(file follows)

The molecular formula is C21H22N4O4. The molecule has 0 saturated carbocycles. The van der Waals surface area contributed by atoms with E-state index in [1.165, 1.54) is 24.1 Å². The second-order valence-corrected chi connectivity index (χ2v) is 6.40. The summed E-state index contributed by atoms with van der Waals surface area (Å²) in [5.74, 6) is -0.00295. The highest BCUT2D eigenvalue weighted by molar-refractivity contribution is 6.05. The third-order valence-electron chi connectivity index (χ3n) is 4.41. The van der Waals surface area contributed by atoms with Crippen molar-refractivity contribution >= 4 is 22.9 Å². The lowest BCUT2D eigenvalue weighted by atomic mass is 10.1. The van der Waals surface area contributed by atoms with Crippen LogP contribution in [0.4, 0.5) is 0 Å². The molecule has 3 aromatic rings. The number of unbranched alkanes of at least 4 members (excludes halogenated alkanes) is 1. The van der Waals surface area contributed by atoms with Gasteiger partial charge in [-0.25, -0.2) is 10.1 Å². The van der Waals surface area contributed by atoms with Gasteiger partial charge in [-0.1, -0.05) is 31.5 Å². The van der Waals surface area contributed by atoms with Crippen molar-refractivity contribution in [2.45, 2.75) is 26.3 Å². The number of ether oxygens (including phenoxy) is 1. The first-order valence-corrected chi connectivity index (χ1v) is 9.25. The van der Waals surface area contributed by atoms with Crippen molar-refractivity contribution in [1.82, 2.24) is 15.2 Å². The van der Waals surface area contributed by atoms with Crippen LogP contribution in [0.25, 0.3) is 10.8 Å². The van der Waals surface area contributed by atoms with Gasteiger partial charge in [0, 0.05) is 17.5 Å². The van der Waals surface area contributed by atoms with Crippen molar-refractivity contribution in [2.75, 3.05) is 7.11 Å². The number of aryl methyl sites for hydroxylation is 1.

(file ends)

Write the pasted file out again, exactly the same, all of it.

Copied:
The molecular formula is C21H22N4O4. The molecule has 0 saturated carbocycles. The van der Waals surface area contributed by atoms with E-state index in [1.165, 1.54) is 24.1 Å². The second-order valence-corrected chi connectivity index (χ2v) is 6.40. The summed E-state index contributed by atoms with van der Waals surface area (Å²) in [5.74, 6) is -0.00295. The highest BCUT2D eigenvalue weighted by molar-refractivity contribution is 6.05. The third-order valence-electron chi connectivity index (χ3n) is 4.41. The van der Waals surface area contributed by atoms with Crippen molar-refractivity contribution >= 4 is 22.9 Å². The lowest BCUT2D eigenvalue weighted by atomic mass is 10.1. The van der Waals surface area contributed by atoms with Crippen LogP contribution in [0.4, 0.5) is 0 Å². The molecule has 3 aromatic rings. The number of unbranched alkanes of at least 4 members (excludes halogenated alkanes) is 1. The van der Waals surface area contributed by atoms with Gasteiger partial charge in [-0.25, -0.2) is 10.1 Å². The van der Waals surface area contributed by atoms with Gasteiger partial charge in [-0.1, -0.05) is 31.5 Å². The van der Waals surface area contributed by atoms with Crippen molar-refractivity contribution in [2.45, 2.75) is 26.3 Å². The number of ether oxygens (including phenoxy) is 1. The first-order valence-corrected chi connectivity index (χ1v) is 9.25. The van der Waals surface area contributed by atoms with Crippen molar-refractivity contribution in [1.82, 2.24) is 15.2 Å². The van der Waals surface area contributed by atoms with Crippen LogP contribution in [0.25, 0.3) is 10.8 Å². The van der Waals surface area contributed by atoms with Gasteiger partial charge in [0, 0.05) is 17.5 Å². The van der Waals surface area contributed by atoms with Crippen molar-refractivity contribution in [2.75, 3.05) is 7.11 Å². The number of aryl methyl sites for hydroxylation is 1.